Justice Yussif Kaba It took the government over seven months to get close to the end of a bond strife for five current and former officials of the Central Bank of Liberia (CBL) on trial for their alleged involvement in the ‘missing’ L$16 billion.The impasse was resolved on Wednesday, September 4, when Chamber Justice Yussif Kaba revoked his alternative writ of certiorari issued on Monday, September 2, to review the judgment of Judge Blamo Dixon of Criminal Court ‘C’, who is presiding over the trial of the case.Judge Dixon had earlier remanded former CBL governor Milton Weeks and two other co-defendants, including Richard H. Walker, director for operations, and Dorbor M. Hagba, director for finance, at the Monrovia Central Prison, until they can file a new bail each in the amount of L$1,058,000,000.Dixon also released the two other defendants, Joseph Dennis, deputy director of Internal Audit and Deputy Governor for Operations, Charles Sirleaf on medical grounds, but with an order to pay their L$1,058,000,000 within a week.Dixon’s action was due to a new charge of money laundering brought against the defendants, adding yet another accusation to a series of corruption charges against the CBL’s officials.However, Justice Kaba said that the defendants should surrender their passports or all of their travel documents to the office of the sheriff. He also warned that “the defendants (petitioners) should not travel beyond the cities of Brewerville, Paynesville and the Atlantic Ocean.” He added that the defendants should report to the sheriff’s office weekly, each Friday.Initially, Weeks filed a property evaluation bond to the amount of US$909,319.88 to secure his release from pre-trial detention, while the Accident and Casualty Insurance Company (ACICO) secured the bond for Charles E. Sirleaf, deputy governor in the amount of US$60,000.The company also secured a US$60,000 bond for Richard Walker, director for operations, Joseph Dennis, deputy director for internal audit and Dorbor Hagba, director of finance.Those bonds were to secure their release on the first charges, which include economic sabotage and theft of property. Later, the prosecution added a new charge of money laundering, which Dixon set the bail to L$1,058,000,000, leaving to the defense team to appeal against the new bail before Justice Dixon.The charges were brought based on the release of the USAID-backed Kroll report, and the report by the Special Presidential Investigation Team (PIT), which uncovered a wide-range of discrepancies in the printing of new Liberian banknotes worth billions of LRD, and the controversial disbursement of US$25 million intended to be infused into the economy to curb the rising exchange rate between the Liberian and US dollars.It is yet unknown when the trial of the case will resume.Share this:Click to share on Twitter (Opens in new window)Click to share on Facebook (Opens in new window)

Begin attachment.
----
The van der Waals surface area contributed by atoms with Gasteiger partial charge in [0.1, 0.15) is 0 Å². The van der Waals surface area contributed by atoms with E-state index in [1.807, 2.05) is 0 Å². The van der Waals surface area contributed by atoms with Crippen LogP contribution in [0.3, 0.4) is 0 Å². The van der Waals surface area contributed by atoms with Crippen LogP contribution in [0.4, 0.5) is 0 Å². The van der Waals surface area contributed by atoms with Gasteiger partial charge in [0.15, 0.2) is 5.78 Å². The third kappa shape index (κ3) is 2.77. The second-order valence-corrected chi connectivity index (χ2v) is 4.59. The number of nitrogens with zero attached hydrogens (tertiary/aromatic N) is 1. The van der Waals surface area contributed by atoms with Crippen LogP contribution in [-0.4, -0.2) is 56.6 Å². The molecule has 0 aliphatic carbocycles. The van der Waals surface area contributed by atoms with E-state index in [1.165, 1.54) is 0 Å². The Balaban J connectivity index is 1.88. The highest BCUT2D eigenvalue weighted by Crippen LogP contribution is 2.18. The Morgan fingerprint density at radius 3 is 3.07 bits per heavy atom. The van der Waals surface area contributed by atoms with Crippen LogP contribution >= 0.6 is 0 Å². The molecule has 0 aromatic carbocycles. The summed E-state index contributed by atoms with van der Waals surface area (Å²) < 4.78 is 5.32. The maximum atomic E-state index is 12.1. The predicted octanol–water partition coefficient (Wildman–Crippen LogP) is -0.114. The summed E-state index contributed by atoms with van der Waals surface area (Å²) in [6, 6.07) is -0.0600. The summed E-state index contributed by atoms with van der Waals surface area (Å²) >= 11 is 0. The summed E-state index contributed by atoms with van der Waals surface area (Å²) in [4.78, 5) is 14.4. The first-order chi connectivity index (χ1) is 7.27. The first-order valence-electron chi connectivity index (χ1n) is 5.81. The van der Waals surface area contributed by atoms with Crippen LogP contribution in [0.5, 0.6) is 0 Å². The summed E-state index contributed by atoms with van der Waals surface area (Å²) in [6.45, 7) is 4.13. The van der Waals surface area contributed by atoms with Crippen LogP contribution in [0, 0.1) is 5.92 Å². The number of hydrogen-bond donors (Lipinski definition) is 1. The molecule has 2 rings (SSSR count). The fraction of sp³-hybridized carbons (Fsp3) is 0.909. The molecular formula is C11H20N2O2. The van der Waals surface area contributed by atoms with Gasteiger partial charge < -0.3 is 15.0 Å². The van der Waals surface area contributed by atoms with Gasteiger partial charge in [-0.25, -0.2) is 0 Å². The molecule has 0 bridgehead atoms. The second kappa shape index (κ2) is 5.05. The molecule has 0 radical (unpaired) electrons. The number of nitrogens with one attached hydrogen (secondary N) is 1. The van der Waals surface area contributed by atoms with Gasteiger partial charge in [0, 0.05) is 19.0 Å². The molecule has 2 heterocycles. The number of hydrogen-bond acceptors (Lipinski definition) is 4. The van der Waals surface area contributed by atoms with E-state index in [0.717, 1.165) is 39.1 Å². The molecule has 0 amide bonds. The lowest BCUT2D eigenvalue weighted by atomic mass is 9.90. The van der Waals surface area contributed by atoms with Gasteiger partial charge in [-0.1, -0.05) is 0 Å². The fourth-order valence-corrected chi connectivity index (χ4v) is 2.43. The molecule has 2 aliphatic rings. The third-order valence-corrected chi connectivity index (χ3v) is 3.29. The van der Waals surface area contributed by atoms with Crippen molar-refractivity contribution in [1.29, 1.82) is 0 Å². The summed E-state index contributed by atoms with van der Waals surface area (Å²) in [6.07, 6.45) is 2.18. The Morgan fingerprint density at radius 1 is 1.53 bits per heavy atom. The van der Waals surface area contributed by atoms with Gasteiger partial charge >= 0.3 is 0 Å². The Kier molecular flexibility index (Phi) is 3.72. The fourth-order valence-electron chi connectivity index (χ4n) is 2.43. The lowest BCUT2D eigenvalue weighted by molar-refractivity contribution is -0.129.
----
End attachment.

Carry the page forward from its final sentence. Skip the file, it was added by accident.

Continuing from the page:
As harsh as it may seem, over the years, all scooters have inherently started to look the same. With manufacturers following a set recipe of picking out the best-selling product, subtly tweaking a few design elements, matching mechanical performance and voila, you’ve got a new scooter.ALSO READ:Honda Shine SP is swift and smooth through trafficThen came along Piaggio with the Vespa. Reborn with neo-retro styling, an astonishing price tag and lifestyle appeal that set it apart. In fact, traits that should’ve pulled it down actually worked for it, making the Vespa a premium product. Yamaha’s Fascino is another prime example minus the exorbitant price tag and it is gaining steady popularity.Being a 125cc engine, it almost never feels strained even while sitting at its top whack of around 90kmph for extended periods. (Photo: Nishant Jhamb)Suzuki now steps in with the all-new Access 125 and quite evidently, the new design has premium written all over it. The chrome bezel around the headlamp, mature styling elements and the right amount of modern touches make this scooter quite a looker. It is an attractive design and going by the television commercials, it’s aiming at an audience that desires a good looking scooter.Being a 125cc engine, it almost never feels strained even while sitting at its top whack of around 90kmph for extended periods. (Photo: Nishant Jhamb) Suzuki has opted for plastic panels for most of the bodywork barring the metal front fender and apron. This has helped them shave off 10kgs and this quite obviously has altered its dynamics too but we’ll get to that a little later.ALSO READ:Mahindra Mojo lives up to its sports tourer credential advertisementThe new scooter is 90mm longer and 35mm taller than the previous model while the width and ground clearance remain the same. The wide seat is much like the older Access but in a slimmer profile thus retaining the 780mm seat height despite the increase in overall height.Neo-retro styling, useful features, sturdy build quality. (Photo: Nishant Jhamb)The rear grab-rail is a simple pick and refit from the old scooter and I would’ve much liked Suzuki to have given it the same treatment as the Access 125 SE, an old-school steel unit lashed in chrome and fitting to the neo-retro image that the Access is trying to project. The taillight unit spreads to almost the width of the scooter’s rear section and looks appealing.Currently only a steel wheel and drum brake variant is on offer with a disc and alloy version on the anvil. (Photo: Nishant Jhamb) We received the steel wheels and drum brake iteration of the scooter and I have to tell you that the optional alloy wheels and front disc brake should be a definite pick as they complete the look and undeniably add to the premium appeal.ALSO READ:Honda Navi: Something really newSuzuki has now switched the wheels to a 12- and 10-inch front and rear combination compared to the 10-inch wheels on the previous model. A bigger front wheel just adds surefootedness to the handling while managing bigger potholes better with the added diameter.Luggage hook and mobile holder are thoughtful features for the seat. (Photo: Nishant Jhamb)Suzuki claims that the engine is all-new too albeit power output remaining similar. The 124cc engine gets SEP tech (short for Suzuki Eco Performance) that promises powerful performance without compromising on fuel efficiency. This new engine still produces 8.7bhp of peak power but a slightly increased 10.2Nm of torque compared to 9.8Nm of the previous model.Luggage hook and mobile holder are thoughtful features for the seat. (Photo: Nishant Jhamb) On the move, the shed weight shows through in the way that the Access feels lighter on its feet while the larger front wheel offers more confidence with a taller, more upright stance. The new Access is nimbler than its forerunner for sure but surprisingly changes characteristics in a few areas where the latter excelled. The added torque and lesser weight makes for brisk starts off-the-line but beyond 65kmph, power delivery softens in the mid-range and tapers off towards the top-end of the rev-range. This is quite unlike the zippy, sprightly performance of the older scooter.ALSO READ: Triumph Thruxton R is a cafer for todayThe straight exhaust design remains from the older model. (Photo: Nishant Jhamb) But being a 125cc engine, it almost never feels strained even while sitting at its top whack of around 90kmph for extended periods. The CVT unit is new and clearly, emphasis has been given to bottom-end performance for ease of use in traffic. The ride quality is stiff and again, surprising as the older model managed this aspect rather well. The front telescopic suspension has good low-speed damping qualities where small undulations on the road aren’t felt but jerks on the handlebar go up progressively as speeds increase.Ignition key controls lock. (Photo: Nishant Jhamb)You do get more feel of the road surface due to this trait and turning into a corner feels more confident. It’s the rear suspension that has probably been worked upon considering that the scooter will always be ridden with a pillion. It is set stiff to the extent that the rear tends to step out of line and bounces back harshly over rumble strips and small speed breakers.advertisementThe new Access also has a longer wheelbase than the previous scooter improving stability but not like it was bad in the first place with the older model.ALSO READ: Ducati 959 Panigale is a stealVerdictThe latest Access 125 brings better engine technology, rideabilty and new features to the table. But what is a little baffling is Suzuki selling three Access models side-by-side. Models mind you not variants, separated by less than Rs 2,000. Suzuki has also packed the new Access with thoughtful features like a charging socket in the 20-litre under seat storage as well and generous leg space. For its price though, VFM and quality are on par with the best out there.